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Important family law cases: Payne v Payne

As I have said here before, international child relocation cases are amongst the most difficult for a family lawyer to deal with, having the possibility of separating children from one of their parents on what is (or certainly may seem) a permanent basis.

This was the scenario in Payne v Payne (also known as P v P), in which the mother sought to relocate with her four year old daughter to New Zealand.

The facts in Payne are interesting, and I shall set them out in a little detail.

The father was British and the mother was a citizen of New Zealand. The mother came to London when she was in her early twenties. She met the father and they were married in 1996. Their daughter, S, was born in 1997 and the mother gave up work to look after her.

At some time after S was born the parents decided to move abroad. Exactly what was decided was in dispute. The mother said that they had all decided to live in New Zealand, after the husband had first carried out a contract in Kuala Lumpur. The father’s case was that the stay in New Zealand was to be exploratory, with no firm commitment, especially as his work prospects in New Zealand were uncertain.

Whatever, the mother and S left for Auckland and the father for Kuala Lumpur. The mother and S were in New Zealand for about fourteen months, from March 1998 until May 1999, and the father moved there in August 1998, after he completed his contract in Kuala Lumpur. However, by that time the parents’ relationship had broken down and they separated within a week of the father arriving in New Zealand.

The mother then applied to the court in New Zealand for custody and an order preventing the father from removing S from New Zealand, and the father made a cross-application for custody and permission to remove S from the country. The judge did not find the mother a convincing witness, and thought it likely that even before the family left England she had decided to separate from the husband once they got to New Zealand. He ordered that S should be returned to the United Kingdom and she travelled back in May 1999, accompanied by both parents.

On arrival in England the father went to Newmarket, where other members of his family lived, and the mother told him that she was taking S to stay with her uncle and aunt in Finchley. In fact, the mother took S to another address, which was unknown to the father. However, with the help of the police, the father traced the mother and S within a few days.

Proceedings then took place in the Cambridge County Court and in June 1999 a residence order was made in favour of the mother, by consent, with a prohibition against her removing S from the jurisdiction. A contact order was also made in favour of the father and it was accepted by all that the contact thereafter went “exceptionally well”. S also had a strong attachment to the paternal grandmother.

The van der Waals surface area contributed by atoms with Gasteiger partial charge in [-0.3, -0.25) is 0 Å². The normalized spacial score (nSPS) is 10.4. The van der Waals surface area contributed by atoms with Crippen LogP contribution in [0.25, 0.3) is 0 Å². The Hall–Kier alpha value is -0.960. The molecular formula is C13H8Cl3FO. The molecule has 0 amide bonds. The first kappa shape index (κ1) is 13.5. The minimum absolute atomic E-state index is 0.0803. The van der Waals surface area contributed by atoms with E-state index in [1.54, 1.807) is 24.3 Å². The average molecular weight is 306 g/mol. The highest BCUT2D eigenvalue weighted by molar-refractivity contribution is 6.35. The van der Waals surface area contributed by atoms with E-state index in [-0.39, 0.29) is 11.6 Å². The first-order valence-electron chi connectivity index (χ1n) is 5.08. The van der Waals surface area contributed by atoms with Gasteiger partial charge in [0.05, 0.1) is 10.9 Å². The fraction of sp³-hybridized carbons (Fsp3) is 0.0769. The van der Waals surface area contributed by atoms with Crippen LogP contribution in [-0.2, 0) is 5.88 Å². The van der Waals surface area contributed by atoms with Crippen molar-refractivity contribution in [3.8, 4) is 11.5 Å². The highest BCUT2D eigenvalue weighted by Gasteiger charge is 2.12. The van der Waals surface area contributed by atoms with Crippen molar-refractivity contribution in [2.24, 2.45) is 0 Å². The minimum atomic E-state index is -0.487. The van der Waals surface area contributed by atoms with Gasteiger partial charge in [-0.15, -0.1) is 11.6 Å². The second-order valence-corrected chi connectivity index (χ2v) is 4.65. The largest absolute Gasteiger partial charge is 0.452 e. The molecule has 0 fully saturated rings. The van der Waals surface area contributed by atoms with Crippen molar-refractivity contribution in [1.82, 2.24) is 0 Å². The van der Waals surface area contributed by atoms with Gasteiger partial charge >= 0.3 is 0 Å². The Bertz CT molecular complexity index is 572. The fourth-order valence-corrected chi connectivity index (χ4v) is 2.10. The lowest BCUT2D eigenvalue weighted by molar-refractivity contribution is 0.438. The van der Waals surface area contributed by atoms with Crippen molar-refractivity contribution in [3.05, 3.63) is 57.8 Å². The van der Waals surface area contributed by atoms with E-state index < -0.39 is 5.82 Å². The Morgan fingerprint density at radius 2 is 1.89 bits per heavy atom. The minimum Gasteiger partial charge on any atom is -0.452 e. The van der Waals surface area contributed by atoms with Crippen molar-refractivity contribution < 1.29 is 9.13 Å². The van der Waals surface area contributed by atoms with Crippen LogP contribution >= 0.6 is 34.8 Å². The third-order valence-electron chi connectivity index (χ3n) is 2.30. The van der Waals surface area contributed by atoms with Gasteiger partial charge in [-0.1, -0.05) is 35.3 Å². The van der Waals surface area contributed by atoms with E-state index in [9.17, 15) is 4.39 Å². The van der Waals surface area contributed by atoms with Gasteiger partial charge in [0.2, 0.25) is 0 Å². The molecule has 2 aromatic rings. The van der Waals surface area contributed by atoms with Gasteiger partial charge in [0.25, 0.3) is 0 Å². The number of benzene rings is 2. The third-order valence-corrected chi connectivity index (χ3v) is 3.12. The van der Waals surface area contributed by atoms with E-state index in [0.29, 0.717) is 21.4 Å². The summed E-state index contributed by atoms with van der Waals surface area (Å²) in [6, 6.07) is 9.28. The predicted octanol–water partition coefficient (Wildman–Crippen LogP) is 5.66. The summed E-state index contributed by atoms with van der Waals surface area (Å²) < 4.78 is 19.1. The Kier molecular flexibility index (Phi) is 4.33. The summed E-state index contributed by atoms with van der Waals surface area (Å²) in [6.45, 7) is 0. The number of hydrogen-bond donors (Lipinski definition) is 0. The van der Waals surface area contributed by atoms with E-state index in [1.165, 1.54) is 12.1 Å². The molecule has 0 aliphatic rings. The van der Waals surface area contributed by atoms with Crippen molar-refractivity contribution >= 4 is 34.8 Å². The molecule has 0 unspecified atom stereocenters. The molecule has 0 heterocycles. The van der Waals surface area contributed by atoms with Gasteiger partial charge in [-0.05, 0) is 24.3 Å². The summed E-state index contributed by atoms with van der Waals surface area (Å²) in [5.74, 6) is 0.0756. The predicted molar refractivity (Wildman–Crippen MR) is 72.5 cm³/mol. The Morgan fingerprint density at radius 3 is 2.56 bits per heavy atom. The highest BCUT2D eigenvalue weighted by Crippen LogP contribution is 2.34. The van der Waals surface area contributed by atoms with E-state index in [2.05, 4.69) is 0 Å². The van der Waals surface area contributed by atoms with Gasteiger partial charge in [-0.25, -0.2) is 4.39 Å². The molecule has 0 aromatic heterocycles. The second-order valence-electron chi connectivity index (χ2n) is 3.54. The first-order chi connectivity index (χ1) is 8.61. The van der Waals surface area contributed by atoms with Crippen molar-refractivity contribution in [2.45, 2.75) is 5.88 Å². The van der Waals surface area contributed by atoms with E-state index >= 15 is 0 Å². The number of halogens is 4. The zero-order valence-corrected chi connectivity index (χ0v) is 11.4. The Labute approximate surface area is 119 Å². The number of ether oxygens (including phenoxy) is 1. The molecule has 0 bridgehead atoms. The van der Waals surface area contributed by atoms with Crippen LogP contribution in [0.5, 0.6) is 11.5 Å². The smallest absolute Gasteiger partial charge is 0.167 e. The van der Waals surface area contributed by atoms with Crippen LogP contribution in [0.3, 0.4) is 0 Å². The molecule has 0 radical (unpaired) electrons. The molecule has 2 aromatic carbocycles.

The mother, however, was not happy in England and indicated through her solicitor that she wished to relocate with S to New Zealand. The father then applied to vary the residence order in his favour, claiming “that the mother was not discharging her responsibility satisfactorily and that he could do better”. The mother responded by issuing a cross application for permission to relocate with S to New Zealand.

The judge refused the father’s residence application and granted the mother permission to remove S permanently to New Zealand. He found that if she remained in England the mother’s “unhappiness, sense of isolation and depression would be exacerbated to a degree that could well be damaging to the child”. As to the father, he would be able to afford to visit S or have her visit him two or three times a year, “which mitigated the loss to the child and to him”.

The father appealed.

The Court of Appeal dismissed the father’s appeal. What became the most important part of the case was contained in the judgment of the then President of the Family Division Dame Elizabeth Butler-Sloss (who is also of course in the news at present), when she summarised the guidelines to be followed in relocation cases. She set them out as follows:

(a) The welfare of the child is always paramount.

(b) There is no presumption in favour of the applicant parent.

(c) The reasonable proposals of the parent with a residence order wishing to live abroad carry great weight.

(d) Consequently the proposals have to be scrutinised with care and the court needs to be satisfied that there is a genuine motivation for the move and not the intention to bring contact between the child and the other parent to an end.